For those not familiar with this research, I will point you to the fact that vegans have been found to have only a fraction of the risk of developing type 2 diabetes compared to regular meat-eaters (Type 2 Diabetes and the Vegan Diet).
1. Burkert NT, Freidl W, Großschädel F, Muckenhuber J, Stronegger WJ, Rásky E.
Nutrition and health: different forms of diet and their relationship with various
health parameters among Austrian adults. Wien Klin Wochenschr. 2014
Feb;126(3-4):113-118. Epub 2013 Dec 17. | link
2. Burkert NT, Muckenhuber J, Großschädl F, Rásky E, Freidl W. Nutrition and Health – The Association between Eating Behavior and Various Health Parameters: A Matched Sample Study. PLoS One. 2014 Feb 7;9(2):e88278. | link
For a long time, there has been a theory in mainstream nutrition that saturated fat causes the body to increase the production of cholesterol which, in turn, increases the risk of heart disease. This theory has not been without its detractors.
A large meta-analysis from the UK released this week caused quite a splash because it found that saturated fat was not significantly associated with heart disease (1). It wasn’t a complete surprise, as a 2010 meta-analysis of prospective observational studies had already produced similar findings (2).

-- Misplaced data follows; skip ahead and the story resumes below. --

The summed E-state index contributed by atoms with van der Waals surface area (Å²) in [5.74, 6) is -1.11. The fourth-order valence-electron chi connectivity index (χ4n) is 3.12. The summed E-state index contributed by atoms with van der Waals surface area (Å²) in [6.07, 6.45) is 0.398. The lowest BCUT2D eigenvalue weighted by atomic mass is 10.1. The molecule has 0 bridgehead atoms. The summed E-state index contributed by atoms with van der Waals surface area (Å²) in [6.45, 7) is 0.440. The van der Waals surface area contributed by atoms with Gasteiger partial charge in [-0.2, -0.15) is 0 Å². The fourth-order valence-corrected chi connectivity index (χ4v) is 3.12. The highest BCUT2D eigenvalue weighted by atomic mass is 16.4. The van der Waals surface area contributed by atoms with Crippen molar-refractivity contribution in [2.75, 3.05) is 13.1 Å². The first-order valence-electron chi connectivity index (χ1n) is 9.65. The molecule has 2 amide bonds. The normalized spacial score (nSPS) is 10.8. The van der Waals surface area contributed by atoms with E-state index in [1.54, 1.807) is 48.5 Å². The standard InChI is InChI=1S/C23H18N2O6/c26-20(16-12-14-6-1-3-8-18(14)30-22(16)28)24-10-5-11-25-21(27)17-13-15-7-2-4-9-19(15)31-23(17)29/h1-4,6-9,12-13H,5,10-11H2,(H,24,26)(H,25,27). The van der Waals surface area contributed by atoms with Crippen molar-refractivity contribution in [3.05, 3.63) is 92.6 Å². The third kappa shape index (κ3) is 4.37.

The 2014 meta-analysis produced results for three different types of studies:
1. 32 prospective cohort studies analyzing self-reported dietary intake of fatty acids.
2. 19 prospective cohort studies analyzing blood levels of fatty acids.
3. 27 randomized, controlled trials of various fatty acid supplementation regimens.
The results were fairly consistent in that very few associations were statistically significant.
Among the cohort studies analyzing intakes, total saturated fat had a slight trend towards more cardiovascular disease. The only statistically significant finding was for trans fats increasing the risk of heart disease, while long chain omega-3s (EPA and DHA) were almost significantly associated with a lower risk.
Among the cohort studies looking at blood levels, total saturated fat again had a slight trend towards more cardiovascular disease. When looking at individual types of saturated fats, the common saturated fats found in animal products, palmitic acid and stearic acid, were more strongly associated with heart disease, though still not statistically significant.